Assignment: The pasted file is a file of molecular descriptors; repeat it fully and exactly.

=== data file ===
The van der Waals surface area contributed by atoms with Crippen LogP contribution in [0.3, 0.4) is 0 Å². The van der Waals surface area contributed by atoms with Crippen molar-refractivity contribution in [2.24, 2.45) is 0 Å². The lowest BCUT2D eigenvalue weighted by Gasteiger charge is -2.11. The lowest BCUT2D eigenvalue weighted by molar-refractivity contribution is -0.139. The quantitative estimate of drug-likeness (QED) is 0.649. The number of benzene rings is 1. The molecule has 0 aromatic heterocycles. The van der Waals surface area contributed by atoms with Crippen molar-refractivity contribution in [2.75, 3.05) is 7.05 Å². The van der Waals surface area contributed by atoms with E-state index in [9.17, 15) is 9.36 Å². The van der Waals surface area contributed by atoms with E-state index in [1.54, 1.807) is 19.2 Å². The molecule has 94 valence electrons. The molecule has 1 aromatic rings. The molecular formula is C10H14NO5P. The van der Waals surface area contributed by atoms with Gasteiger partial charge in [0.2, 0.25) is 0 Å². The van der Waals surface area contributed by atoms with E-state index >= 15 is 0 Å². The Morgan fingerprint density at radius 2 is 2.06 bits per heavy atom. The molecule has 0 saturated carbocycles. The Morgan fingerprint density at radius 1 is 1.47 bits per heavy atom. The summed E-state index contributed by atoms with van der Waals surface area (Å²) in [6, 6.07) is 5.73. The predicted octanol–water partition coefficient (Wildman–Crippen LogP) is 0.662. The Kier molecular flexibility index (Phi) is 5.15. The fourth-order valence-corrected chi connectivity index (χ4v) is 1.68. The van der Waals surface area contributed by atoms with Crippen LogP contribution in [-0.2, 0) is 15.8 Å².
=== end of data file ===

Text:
The van der Waals surface area contributed by atoms with Crippen LogP contribution in [0.3, 0.4) is 0 Å². The van der Waals surface area contributed by atoms with Crippen molar-refractivity contribution in [2.24, 2.45) is 0 Å². The lowest BCUT2D eigenvalue weighted by Gasteiger charge is -2.11. The lowest BCUT2D eigenvalue weighted by molar-refractivity contribution is -0.139. The quantitative estimate of drug-likeness (QED) is 0.649. The number of benzene rings is 1. The molecule has 0 aromatic heterocycles. The van der Waals surface area contributed by atoms with Crippen molar-refractivity contribution in [2.75, 3.05) is 7.05 Å². The van der Waals surface area contributed by atoms with E-state index in [9.17, 15) is 9.36 Å². The van der Waals surface area contributed by atoms with E-state index in [1.54, 1.807) is 19.2 Å². The molecule has 94 valence electrons. The molecule has 1 aromatic rings. The molecular formula is C10H14NO5P. The van der Waals surface area contributed by atoms with Gasteiger partial charge in [0.2, 0.25) is 0 Å². The van der Waals surface area contributed by atoms with E-state index >= 15 is 0 Å². The Morgan fingerprint density at radius 2 is 2.06 bits per heavy atom. The molecule has 0 saturated carbocycles. The Morgan fingerprint density at radius 1 is 1.47 bits per heavy atom. The summed E-state index contributed by atoms with van der Waals surface area (Å²) in [6, 6.07) is 5.73. The predicted octanol–water partition coefficient (Wildman–Crippen LogP) is 0.662. The Kier molecular flexibility index (Phi) is 5.15. The fourth-order valence-corrected chi connectivity index (χ4v) is 1.68. The van der Waals surface area contributed by atoms with Crippen LogP contribution in [-0.2, 0) is 15.8 Å².